In 1843, that heavy weight of Victorian literature, Charles Dickens wrote A Christmas Carol which to this day remains one of the most loved Christmas stories of all time. The tradition of storytelling at Christmas had been all but snuffed out when Mr Dickens published his tale of life, death and festive cheer, and A Christmas Carol reenginated the British public’s thirst for spooky stories for the Christmas season. Dickens himself published four more ghost stories, as well as the short story The Signalman (a personal favourite of mine). But even prolific Charles couldn’t give the readers all they wanted, ghost stories were new in thing for Christmas – eat your heart out furbies – and many authors took up the mantle of storyteller.

Marley's ghost appearing to Scrooge. Illustration for Charles Dickens (1812-1870) A Christmas Carol, London 1843-1844

As much as Dickens may have revived the tradition, it is MR James who must be called the master of it. My own family has a well thumbed edition of his collection of winter ghost stories that we read from every year, every time a new, terrifying tale being read aloud for us all to cuddle close a listen to – yes, I do live in an Enid Blyton novel, why do you ask? – and these stories are truly deserving of the word, scary. I can still remember the hair hands that crept from the book in the bell tower, and the eyes that stared out the paintings. These are beautiful, vivid stories that both make you want to listen more, and run and hide at the same time. I highly recommend them to anyone looking to bring this tradition into their own home.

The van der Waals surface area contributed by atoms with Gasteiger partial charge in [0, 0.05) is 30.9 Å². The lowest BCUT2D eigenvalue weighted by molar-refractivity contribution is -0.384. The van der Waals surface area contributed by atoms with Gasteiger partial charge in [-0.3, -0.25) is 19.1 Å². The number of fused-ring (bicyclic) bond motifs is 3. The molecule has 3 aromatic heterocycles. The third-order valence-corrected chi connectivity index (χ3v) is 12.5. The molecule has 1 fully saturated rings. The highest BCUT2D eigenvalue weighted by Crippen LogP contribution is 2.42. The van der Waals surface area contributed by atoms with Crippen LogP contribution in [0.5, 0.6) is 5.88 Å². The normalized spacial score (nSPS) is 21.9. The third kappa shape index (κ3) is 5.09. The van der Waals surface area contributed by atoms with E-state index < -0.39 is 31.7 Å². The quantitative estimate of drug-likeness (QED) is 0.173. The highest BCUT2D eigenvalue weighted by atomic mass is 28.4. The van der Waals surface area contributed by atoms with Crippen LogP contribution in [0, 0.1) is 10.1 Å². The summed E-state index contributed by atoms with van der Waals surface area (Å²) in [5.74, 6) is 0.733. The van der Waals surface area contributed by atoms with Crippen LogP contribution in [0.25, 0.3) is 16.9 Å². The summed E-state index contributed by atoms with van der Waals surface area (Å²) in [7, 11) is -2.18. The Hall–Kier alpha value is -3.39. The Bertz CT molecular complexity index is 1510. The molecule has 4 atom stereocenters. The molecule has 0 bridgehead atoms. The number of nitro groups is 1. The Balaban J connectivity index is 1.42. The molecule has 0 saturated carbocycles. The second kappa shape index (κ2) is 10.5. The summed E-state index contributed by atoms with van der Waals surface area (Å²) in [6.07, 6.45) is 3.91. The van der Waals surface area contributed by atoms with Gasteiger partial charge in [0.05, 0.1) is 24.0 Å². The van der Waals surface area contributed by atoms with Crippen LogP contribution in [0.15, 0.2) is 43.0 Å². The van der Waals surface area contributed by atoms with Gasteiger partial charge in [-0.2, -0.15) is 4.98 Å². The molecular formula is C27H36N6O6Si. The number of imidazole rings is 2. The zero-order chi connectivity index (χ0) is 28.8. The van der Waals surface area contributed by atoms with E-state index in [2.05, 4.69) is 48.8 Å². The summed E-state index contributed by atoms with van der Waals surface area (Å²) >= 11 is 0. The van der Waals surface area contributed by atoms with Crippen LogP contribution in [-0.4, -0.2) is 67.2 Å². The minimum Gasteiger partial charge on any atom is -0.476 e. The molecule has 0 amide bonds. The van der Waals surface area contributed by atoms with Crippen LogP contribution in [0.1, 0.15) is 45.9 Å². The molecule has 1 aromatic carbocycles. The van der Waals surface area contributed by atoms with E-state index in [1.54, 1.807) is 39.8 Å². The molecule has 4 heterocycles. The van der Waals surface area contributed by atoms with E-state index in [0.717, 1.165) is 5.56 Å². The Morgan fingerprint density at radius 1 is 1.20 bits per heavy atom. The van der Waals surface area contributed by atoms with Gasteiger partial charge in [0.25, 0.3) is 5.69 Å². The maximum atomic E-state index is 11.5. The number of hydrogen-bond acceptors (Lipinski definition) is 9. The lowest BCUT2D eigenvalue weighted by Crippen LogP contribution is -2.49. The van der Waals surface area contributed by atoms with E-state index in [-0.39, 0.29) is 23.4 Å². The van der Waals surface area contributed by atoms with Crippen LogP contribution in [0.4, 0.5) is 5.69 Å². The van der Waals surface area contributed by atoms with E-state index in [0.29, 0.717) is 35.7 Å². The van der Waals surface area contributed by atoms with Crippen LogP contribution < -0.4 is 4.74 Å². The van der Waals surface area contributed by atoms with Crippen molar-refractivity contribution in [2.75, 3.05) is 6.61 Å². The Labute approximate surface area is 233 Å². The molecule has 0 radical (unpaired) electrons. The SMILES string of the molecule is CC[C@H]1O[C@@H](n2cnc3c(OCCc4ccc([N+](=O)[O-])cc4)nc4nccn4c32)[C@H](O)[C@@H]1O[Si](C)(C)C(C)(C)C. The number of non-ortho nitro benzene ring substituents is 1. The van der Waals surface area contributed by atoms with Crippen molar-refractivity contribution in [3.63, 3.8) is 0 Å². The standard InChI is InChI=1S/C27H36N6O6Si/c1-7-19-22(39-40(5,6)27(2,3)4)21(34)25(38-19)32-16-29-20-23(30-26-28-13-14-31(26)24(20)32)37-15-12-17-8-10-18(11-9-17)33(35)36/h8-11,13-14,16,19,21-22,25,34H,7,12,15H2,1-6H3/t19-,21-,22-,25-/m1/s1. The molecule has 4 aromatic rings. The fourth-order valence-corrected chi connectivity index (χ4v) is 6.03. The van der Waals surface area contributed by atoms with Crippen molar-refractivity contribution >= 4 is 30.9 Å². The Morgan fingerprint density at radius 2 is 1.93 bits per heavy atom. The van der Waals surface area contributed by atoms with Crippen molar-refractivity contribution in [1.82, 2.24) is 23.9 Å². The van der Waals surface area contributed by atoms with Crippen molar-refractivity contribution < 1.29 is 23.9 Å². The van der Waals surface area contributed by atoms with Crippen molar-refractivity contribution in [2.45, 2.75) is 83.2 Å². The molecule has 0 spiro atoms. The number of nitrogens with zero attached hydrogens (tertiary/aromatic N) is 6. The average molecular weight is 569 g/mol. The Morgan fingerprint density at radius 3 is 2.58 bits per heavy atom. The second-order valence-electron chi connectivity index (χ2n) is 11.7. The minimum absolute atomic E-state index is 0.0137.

I know that many will prefer a light, bright, merry Christmas, with life affirming films such as Elf or Snowman but, there is something to be said for enjoying the darkness around you, leaning into it a little.  The quiet skill of storytelling has become lost in our modern age of TV specials and Christmas releases, so why not try and introduce it? Let the story take you, let it lead you were it may and maybe it will change you in someway, as all the best stories do, but if nothing else, a good ghost story really does make you appreciate the twinkle of the tree just that bit more.

If you do want to try this out, then I highly recommend MR James Ghost Stories as mentioned above, as well as The Turning of the Screw and of course all of the Dickens ones if you haven’t already read them! If you weren’t quite ready to leap into storytelling yet, then Mark Gatiss is bringing his own modern tale to the BBC this Christmas.

You can now follow me on Instagram @lilistprince and on twitter @lilistprince. Links in the footer as well.

I will be posting all and everything that comes into my head on both of these, and chatting about life as a nonbinary person and a good amount of cosplay thrown in too. Oh and robots.

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‘Olly Out!

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Written by Holly Rose Swinyard